When the ratings are at their respective extremes, the very high and very low rules place the tip value at the corresponding high and low ends of the range, respectively.

The transition between the extremes is nonlinear and monotonically increasing along both rating axes.

Since both input variables have the same membership function and rule definitions, the resulting control surface is symmetrical.

### Analyze FIS Tree Design

#### Control Surface

After designing and validating each individual FIS object, you can analyze the overall behavior of the FIS tree. As with the individual FIS objects, you can do so using the control surface.

In the System Browser, select `weightedTipper`, then in the Simulation gallery, click Control Surface.

To view the tip behavior based on the food and service ratings, in the Control Surface document, in the Axes drop-down lists:

• Under X, select `foodFIS/quality`.

• Under Y, select `serviceFIS/quality`.

For any inputs not specified in the Axes drop-down lists, you can specify reference values in the Reference Inputs field. Initially, the reference value for the weight input is `0.5`. Therefore, the control surface shows the tip behavior when both food and service are weighted equally. The resulting surface is symmetric.

As you adjust the weight input value, the tip behavior changes to reduce the contribution of one of the ratings. For example, to reduce the contribution of the service quality, increase the weight to `0.75`.

For each value of food quality, the range of possible tip values decreases, which indicates that the service quality has a smaller impact on the final tip value.

To eliminate the contribution of the service quality entirely, increase the weight to `1`.

The tip value increases as the food quality increases. However, changes in the service quality do not impact the tip value.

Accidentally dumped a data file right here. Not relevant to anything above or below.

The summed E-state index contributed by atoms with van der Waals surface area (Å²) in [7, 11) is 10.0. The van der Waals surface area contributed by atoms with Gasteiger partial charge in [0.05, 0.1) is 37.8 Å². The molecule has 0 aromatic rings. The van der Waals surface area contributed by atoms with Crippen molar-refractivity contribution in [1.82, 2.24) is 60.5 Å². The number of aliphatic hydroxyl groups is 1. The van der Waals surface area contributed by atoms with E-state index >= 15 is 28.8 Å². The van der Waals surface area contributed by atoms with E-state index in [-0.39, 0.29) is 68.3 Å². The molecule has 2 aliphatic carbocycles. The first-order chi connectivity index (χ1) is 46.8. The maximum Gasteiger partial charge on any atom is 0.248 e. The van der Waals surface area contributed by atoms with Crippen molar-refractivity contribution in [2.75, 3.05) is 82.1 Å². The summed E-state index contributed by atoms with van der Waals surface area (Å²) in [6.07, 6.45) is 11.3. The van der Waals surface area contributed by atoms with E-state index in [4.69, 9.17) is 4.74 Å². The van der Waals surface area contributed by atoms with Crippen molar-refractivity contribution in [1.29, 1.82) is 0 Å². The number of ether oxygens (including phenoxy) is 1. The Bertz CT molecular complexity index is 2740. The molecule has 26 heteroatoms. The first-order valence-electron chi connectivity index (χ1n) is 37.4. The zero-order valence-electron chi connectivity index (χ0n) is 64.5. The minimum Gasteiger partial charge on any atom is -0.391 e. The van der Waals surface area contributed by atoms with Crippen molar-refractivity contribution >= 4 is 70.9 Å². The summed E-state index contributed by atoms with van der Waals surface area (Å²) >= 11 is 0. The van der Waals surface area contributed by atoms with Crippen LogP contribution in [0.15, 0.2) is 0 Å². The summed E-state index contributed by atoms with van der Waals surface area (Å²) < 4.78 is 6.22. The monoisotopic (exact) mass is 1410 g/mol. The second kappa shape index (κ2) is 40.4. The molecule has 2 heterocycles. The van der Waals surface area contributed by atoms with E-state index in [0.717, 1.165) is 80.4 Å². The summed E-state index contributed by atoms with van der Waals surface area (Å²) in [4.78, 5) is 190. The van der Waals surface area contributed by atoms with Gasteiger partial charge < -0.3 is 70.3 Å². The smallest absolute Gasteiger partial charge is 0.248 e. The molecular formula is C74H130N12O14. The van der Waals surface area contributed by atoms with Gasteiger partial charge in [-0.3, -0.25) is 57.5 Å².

#### Data Propagation

Since R2024a

If your control surface analysis highlights areas where the FIS tree is not behaving as expected, you can further analyze the propagation of results through the FIS tree for given input values. By examining the intermediate FIS outputs, you can identify potentially problematic FISs within the FIS tree.

To view the FIS tree data propagation, in the System Browser, select `weightedTipper`, then in the Simulation gallery, click FIS Tree Data Flow.

The FIS Tree Plot document displays input and output values for each FIS in the FIS tree. To specify input values for the first layer of FIS objects, use the Input values field.

The following figure shows a sample data flow scenario for `weightedTipper` system.

• The Input values field contains the specified input values: 8 for food quality, 3 for service quality, and 0.2 for the weighting factor.

• The 0.2 weight factor indicates a higher preference for the service rating. Therefore:

• The final low tip value reflects the low service rating and higher service weighting.

• The foodFIS system lowers the food rating to 5.92, which is closer to a medium rating of 5.

• The serviceFIS system does not modify the service rating, passing through the 3 rating.

These results align with the expected behavior of the `weightedTipper` system.

If the final tip value had been high for these input values, the output of one or both of foodFIS and serviceFIS could indicate a problematic FIS design. If both of these FISs were behaving as expected, then the problem would likely lie in the tipFIS design.

### Export FIS Tree

To export the FIS tree to the MATLAB® workspace, on the Design tab, select Export > Export Fuzzy Inference System to Workspace.

In the Export Fuzzy Inference System to Workspace dialog box, select the FIS tree in the Export column, and click .

You can also save your FIS tree to a MAT file. To do so, on the Design tab, under Save, click the FIS tree you want to save.

Then, in the Save Fuzzy Inference System dialog box, specify the file name and click OK.